December 16, 2013
The New York Times, 12/14/2013
With violence down to a quarter of its peak, Ciudad Juárez, a perennial symbol of drug war devastation, is experiencing what many here describe as a boom. New restaurants pop up weekly, a few with a hipster groove. Schools and homes in some neighborhoods are gradually filling again, while new nightclubs throb on weekends with wall-to-wall teenagers and 20-somethings who insist on reclaiming the freedom to work and play without being consumed by worry.
Critics here fear that the changes are merely cosmetic, and there is still disagreement over what, exactly, has led to the drastic drop in violence. Some attribute it to an aggressive detention policy by the police; others say the worst killers have died or fled, or that the Sinaloa drug cartel has simply defeated its rivals, leaving a peace of sorts that could quickly be undone.
November 27, 2013
BBC News, 11/25/2013
To some it may seem extraordinary, but priests say the country is under attack by Satan, and that more exorcists are needed to fight him. This attack, they say, is showing itself in the gruesome drug-related violence, including human sacrifice, that has engulfed the country since 2006.
“We believe that behind all these big and structural evils there is a dark agent and his name is The Demon. That is why the Lord wants to have here a ministry of exorcism and liberation, for the fight against the Devil,” says Father Carlos Triana, a priest, and an exorcist, in Mexico City.
November 22, 2013
San Antonio Express, 11/21/2013
Mexico extradited an alleged former top member of the Zetas drug cartel Thursday to face narcotics trafficking and money laundering charges in Laredo, a former Drug Enforcement Administration agent said.
Officials with the U.S. Marshals Service and the U.S. Attorney’s Office would not confirm or deny Thursday afternoon that Iván Velázquez Caballero, known by the nickname “El Taliban,” had been sent to the U.S. But Mike Vigil, the former chief of international operations for the DEA, said Velazquez is now in the country.
Velázquez is one of more than 30 people charged in a massive conspiracy indictment, alleging that, between 2000 and 2008, the Zetas smuggled large amounts of drugs into the U.S. and committed homicides in Texas as part of their narcotics trafficking operations.
October 29, 2013
The Guardian, 10/28/2013
With their scuffed shoes, baggy trousers and single shot hunting guns, the eight men preparing to patrol their hillside barrio in the southern Mexican town of Tixtla hardly looked like a disciplined military force. But this motley collection of construction workers and shopkeepers claim to have protected their community from Mexico’s violent drug cartels in a way the police and military have been unable – or unwilling – to do.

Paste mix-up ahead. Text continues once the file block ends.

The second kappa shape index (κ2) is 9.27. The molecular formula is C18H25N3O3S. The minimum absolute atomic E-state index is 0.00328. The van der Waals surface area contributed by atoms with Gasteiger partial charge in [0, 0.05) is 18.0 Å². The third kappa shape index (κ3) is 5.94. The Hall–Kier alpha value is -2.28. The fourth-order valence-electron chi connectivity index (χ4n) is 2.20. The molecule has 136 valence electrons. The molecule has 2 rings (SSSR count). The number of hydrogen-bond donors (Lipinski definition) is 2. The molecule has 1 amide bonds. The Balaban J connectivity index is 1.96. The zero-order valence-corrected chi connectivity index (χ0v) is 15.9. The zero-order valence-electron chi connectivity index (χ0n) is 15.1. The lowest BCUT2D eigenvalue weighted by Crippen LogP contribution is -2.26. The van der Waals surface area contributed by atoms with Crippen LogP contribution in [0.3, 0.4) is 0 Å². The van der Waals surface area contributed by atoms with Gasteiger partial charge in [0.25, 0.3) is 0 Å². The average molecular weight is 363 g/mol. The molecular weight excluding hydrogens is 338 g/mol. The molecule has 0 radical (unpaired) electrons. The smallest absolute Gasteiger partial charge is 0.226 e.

“Since we got organised, the hit men don’t dare come in here,” said one young member of the group, which had gathered at dusk on the town’s basketball court, before heading out on patrol. “Extortions, kidnappings and disappearances are right down.”
September 10, 2013
The Washington Post, 9/10/2013
An audacious band of citizen militias battling a brutal drug cartel in the hills of central Mexico is becoming increasingly well-armed and coordinated in an attempt to end years of violence, extortion and humiliation.
What began as a few scattered self-defense groups has spread in recent months to dozens of towns across Michoacan, a volatile state gripped by the cultlike Knights Templar, a drug gang known for taxing locals on everything from cows to tortillas and executing those who do not comply.
The army deployed to the area in May, but the soldiers are mostly manning checkpoints. Instead, Mexican President Enrique Peña Nieto is facing the awkward fact that a group of scrappy locals appears to be chasing the gangsters away, something that federal security forces have not managed in a decade.
August 7, 2013
By Christopher Wilson, 8/7/2013
Mexico’s Ciudad Juarez, once the country’s most violent city, has seen violence drop dramatically in the last three years. The Woodrow Wilson Center’s Christopher Wilson explores whether the current government can do the same with Nuevo Laredo, the current epicenter of violence along the border.
In early 2010, as violence in Ciudad Juarez skyrocketed, former Mexican president Felipe Calderon declared that the 15 young people who had been gunned down at a celebration following a youth league baseball game were themselves criminals, that in a certain sense they had it coming. He was wrong, and the parents of the victims made sure he would not forget it.
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May 1, 2013
Two days ago we showed you what Americans think of Mexico. Now, thanks to our friends at the Pew Research Center, here’s what Mexicans think of their Northern neighbor.
Click here to read more…